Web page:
Strait From the King: An Inside Look at the Songwriting Legacy of 2020 Country Music Hall of Fame Inductee Dean Dillon

By Storme Warren

There is no easy path to get into the Country Music Hall of Fame and songwriter Dean Dillon wouldn’t have it any other way. A lifetime of bumps and bruises — most self-induced — created the inspiration behind his endless tales of heartbreak. Take loss, redemption, the pursuit of love and the gift of finding it, sprinkle in a few dozen drinking songs and you’ve got a colorful career built on an equally colorful life.

As an artist, he recorded albums filled with many of those tales for a decade and a half, from 1979 to 1993. It was the tunes he shared with other artists, though, that would send him into the Country Music Hall of Fame.

Dean Dillon, 2020 Country Music Hall of Fame Inductee in the songwriter category.
Photo Credit: Courtesy of Dean Dillon

Dean has earned hits with dozens of stars, from Keith Whitley to Kenny Chesney, but it’s the nearly four-decade run of close to 70 songs recorded by George Strait that solidified his induction into the hallowed Hall.

I’ve known Dean and George for almost a quarter of a century, and I have covered both their careers for radio and television. I’m in awe of the mutual admiration, trust, friendship and loyalty these two icons share, not to mention their unparalleled success as artists and writers. You can dig up the stats and Dean’s bio any time you’d like, but I wanted to hear “Strait” from the King of Country about what created the magic between them.

“Dean and I first started working together in 1981 when I got ‘Unwound,’” George explains. “My producer, Blake Mevis, who knew Dean, brought the song to me. After I cut it, Dean sent over a few more that I ended up putting on the Strait Country LP.” In true Texas Cowboy style, George left out a few interesting facts about that story. More on that in a bit. The undeniable result from that first exposure was George wanting more Dean Dillon songs to record.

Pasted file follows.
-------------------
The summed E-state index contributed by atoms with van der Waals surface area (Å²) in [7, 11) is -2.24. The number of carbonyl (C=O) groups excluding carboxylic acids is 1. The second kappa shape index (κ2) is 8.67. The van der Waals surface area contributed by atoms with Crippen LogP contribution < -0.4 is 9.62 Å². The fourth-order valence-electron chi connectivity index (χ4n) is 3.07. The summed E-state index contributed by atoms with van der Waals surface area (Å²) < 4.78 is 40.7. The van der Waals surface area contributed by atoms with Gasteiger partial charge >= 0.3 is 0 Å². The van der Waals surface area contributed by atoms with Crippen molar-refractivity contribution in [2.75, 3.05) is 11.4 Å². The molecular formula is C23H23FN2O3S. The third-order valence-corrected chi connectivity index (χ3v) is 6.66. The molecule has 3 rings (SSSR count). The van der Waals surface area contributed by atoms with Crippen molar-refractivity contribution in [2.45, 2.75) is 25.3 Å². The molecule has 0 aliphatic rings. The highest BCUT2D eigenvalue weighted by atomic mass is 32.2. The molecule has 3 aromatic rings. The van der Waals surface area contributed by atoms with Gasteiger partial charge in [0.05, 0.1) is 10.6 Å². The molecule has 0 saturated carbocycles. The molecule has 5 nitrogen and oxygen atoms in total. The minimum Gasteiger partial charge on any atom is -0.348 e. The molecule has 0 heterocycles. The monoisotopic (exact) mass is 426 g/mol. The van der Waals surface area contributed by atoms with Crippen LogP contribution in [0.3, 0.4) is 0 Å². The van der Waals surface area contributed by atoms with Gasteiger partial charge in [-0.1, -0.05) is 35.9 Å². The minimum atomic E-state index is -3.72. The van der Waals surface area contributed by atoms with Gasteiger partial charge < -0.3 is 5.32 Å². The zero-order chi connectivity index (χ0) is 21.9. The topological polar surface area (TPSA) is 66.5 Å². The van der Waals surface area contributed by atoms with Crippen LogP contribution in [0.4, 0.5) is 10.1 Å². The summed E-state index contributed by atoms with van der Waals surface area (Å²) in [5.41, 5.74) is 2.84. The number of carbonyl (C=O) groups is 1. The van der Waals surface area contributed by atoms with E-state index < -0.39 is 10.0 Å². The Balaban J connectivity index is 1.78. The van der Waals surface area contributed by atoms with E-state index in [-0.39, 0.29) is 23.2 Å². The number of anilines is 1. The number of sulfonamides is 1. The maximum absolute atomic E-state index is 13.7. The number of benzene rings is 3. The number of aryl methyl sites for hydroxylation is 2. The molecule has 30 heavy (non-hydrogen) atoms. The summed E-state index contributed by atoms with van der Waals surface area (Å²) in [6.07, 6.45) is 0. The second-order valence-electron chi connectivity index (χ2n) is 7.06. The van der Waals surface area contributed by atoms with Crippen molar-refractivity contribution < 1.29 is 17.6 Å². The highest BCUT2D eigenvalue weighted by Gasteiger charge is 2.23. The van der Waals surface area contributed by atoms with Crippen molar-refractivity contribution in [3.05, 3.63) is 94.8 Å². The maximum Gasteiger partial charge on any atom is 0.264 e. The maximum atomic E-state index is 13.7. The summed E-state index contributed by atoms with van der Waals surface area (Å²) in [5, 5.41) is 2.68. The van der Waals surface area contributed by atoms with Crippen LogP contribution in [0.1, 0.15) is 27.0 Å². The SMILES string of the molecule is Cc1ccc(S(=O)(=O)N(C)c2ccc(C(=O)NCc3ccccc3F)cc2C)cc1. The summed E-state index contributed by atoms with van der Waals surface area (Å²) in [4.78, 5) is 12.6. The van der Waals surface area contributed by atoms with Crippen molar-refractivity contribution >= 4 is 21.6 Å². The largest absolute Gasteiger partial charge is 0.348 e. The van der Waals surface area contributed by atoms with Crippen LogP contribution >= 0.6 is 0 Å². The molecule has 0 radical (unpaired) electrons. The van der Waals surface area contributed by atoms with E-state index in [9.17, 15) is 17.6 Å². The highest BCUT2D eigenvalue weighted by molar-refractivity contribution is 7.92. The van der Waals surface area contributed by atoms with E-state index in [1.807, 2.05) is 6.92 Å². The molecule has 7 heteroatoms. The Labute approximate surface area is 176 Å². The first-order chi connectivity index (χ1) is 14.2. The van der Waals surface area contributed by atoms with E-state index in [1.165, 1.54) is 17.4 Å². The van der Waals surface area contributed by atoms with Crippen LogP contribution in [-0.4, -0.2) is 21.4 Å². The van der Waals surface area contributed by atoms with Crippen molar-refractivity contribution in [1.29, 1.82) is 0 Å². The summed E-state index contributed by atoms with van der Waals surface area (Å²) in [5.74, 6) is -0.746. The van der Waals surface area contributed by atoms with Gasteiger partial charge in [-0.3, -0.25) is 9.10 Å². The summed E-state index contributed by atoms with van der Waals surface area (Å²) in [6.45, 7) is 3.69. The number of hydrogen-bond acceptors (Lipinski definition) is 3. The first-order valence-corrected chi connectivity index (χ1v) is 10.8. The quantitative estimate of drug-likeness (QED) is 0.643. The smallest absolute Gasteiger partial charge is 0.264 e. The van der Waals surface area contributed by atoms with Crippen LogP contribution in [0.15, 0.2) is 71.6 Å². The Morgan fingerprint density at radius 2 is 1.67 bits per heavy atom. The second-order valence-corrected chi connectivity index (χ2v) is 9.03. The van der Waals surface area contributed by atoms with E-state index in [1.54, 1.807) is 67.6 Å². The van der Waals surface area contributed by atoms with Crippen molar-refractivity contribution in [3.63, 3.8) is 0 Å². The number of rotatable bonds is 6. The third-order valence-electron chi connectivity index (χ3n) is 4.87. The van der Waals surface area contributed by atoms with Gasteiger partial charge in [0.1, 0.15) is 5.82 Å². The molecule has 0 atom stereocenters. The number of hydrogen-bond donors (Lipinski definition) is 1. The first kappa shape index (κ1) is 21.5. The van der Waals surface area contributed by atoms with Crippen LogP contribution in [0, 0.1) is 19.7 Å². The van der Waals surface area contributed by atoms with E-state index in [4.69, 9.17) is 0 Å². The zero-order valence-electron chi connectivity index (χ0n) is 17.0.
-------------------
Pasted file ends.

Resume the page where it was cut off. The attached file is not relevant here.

(L-R) Dean Dillon and George Strait perform some of the many Dillon songs Strait has recorded over the years.
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“I’ve always said that Dean’s melodies were what grabbed me,” says George, noting that nothing about that has changed in 40 years. “It’s still true today. He’s just one of the premier songwriters to come out of Nashville, which is why he is so deservedly being inducted into the Country Music Hall of Fame. His lyrics are great, too. Great lyrics, great melodies, great songs.”

George went on to record some of his biggest hits thanks to those melodies and lyrics, including “The Chair,” “Ocean Front Property” and “Easy Come, Easy Go,” just to name three big drops in a bucket of hits.

He is quick to point out that even with their string of chart successes, he didn’t record everything Dean sent his way. “I’ve passed on quite a few songs that Dean says he wrote specifically for me. For whatever reason, I didn’t think they quite fit. One in particular, and he reminds me of it quite often, was ‘Tennessee Whiskey.’ I was the first person he pitched it to. When I passed on it, I don’t think he could believe it. I think he was going, ‘What the hell does this guy want?’ Well, a number of people liked it enough to cut it, including the great George Jones. That being said, when Stapleton cut it, he broke the mold and I don’t think anyone will ever match that version. Huge hit, for a great artist and a great songwriter. The way it should be. I could’ve never had the hit with it that Chris has had. No regrets.”